There’s no single correct way to invest in the stock market, but certain mistakes can be costly. Unfortunately, some of the most dangerous mistakes also seem harmless, making it difficult to know the toll they’re taking on your savings.
By learning to recognize some of these pitfalls, though, you can set yourself up for investing success. Here are three of my worst mistakes from early in my investing journey — and how you can avoid them.
The first time the market dipped after I began investing, I panicked and immediately withdrew my money. Even though I knew these ups and downs were normal for the stock market, seeing my account balance drop overnight was tougher than I imagined it would be.
I immediately regretted my decision, though, when stock prices quickly bounced back and I realized the gains I had missed out on by selling. If I had simply stayed invested, I’d have recovered those losses entirely.
If you’ve also been in this position, you’re not alone. Market volatility is tough to stomach. However, withdrawing your money can not only be costly in the short term (with potential withdrawal penalties and taxes), but it can also hurt your long-term earnings potential.
While it’s easier said than done, it’s often best to simply ride out the storm. As long as you’re investing in quality long-term stocks, your investments will very likely bounce back. So sit tight, wait it out, and (if you’re like me) avoid checking your investment account balance too often when the market is in a slump.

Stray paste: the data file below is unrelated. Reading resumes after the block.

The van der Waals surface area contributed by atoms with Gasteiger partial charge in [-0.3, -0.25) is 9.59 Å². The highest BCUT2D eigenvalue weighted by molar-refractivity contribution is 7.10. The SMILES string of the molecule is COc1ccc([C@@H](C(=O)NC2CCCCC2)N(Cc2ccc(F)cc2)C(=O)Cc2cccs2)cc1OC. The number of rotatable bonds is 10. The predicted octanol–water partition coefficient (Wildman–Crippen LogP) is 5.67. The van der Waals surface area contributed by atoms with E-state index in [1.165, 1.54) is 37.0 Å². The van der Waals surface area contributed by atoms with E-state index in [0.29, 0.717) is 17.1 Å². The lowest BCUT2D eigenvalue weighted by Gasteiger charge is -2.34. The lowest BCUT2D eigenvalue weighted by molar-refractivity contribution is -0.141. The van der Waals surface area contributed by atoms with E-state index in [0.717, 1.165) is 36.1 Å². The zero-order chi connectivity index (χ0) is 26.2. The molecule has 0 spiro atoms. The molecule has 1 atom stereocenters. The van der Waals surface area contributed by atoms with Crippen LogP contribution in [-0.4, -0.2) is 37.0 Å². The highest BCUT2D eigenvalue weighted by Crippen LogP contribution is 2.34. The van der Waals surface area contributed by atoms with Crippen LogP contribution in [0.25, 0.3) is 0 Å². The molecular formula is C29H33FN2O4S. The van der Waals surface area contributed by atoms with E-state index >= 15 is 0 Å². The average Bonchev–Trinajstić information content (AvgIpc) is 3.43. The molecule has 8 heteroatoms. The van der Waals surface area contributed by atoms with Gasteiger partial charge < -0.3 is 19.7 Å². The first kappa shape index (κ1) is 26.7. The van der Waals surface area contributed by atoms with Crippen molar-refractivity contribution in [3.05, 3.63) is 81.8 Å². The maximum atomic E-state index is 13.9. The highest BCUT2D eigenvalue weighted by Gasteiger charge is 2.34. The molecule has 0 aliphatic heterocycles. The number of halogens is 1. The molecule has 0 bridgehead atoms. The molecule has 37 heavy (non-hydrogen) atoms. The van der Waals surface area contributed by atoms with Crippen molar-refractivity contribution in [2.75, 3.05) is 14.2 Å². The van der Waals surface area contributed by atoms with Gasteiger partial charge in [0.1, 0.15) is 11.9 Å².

Most people have a mix of stocks and bonds in their portfolios. When I first started investing, I allocated a hefty chunk of my portfolio toward bonds, thinking that would keep my money safer. In reality, it limited my long-term earnings.
Bonds generally are safer. But because they tend to earn lower returns than stocks, they also make it much harder to build a substantial amount of wealth.
For example, say you’re investing $200 per month. In scenario one, you’re investing primarily in stocks with some bonds, earning an average rate of return of 8% per year. In scenario two, you’re investing mostly in bonds, with an average return of around 5% per year. Here’s approximately how your savings would add up over time:
Number of Years
Total Savings: 8% Average Annual Return
Total Savings: 5% Average Annual Return
This isn’t to say that it’s always a bad idea to invest conservatively. As you near retirement age, for instance, it’s wise to invest more heavily in bonds to better protect your savings against market volatility.
A common rule of thumb is to subtract your age from 110, and the result is the percentage of your portfolio to allocate to stocks. So if you’re 40 years old, you may allocate around 70% of your portfolio to stocks and 30% to bonds — adjusting those numbers, as necessary, to account for your personal risk tolerance.
When you’re decades from retirement, it’s easy to fall into the trap of thinking you have plenty of time later in life to save. But time is your most valuable resource, and getting started early will make it far easier to generate wealth.
Of course, you can’t go back in time if you’re off to a late start. But waiting even a few years to begin investing can have a serious impact on your long-term savings.
For example, say you’re investing $200 per month while earning an 8% average annual rate of return. Here’s approximately how much you could save by age 65, depending on the age at which you began investing:
Age You Began Investing
Total Savings by Age 65
It’s not impossible to accumulate hundreds of thousands of dollars if you start investing later in life. However, you’ll need to invest much more per month to reach your goals.
Investing isn’t an exact science, and everyone’s preferences and approaches may differ. But by avoiding some of the most common mistakes and regrets, it will be easier to build life-changing wealth in the stock market.
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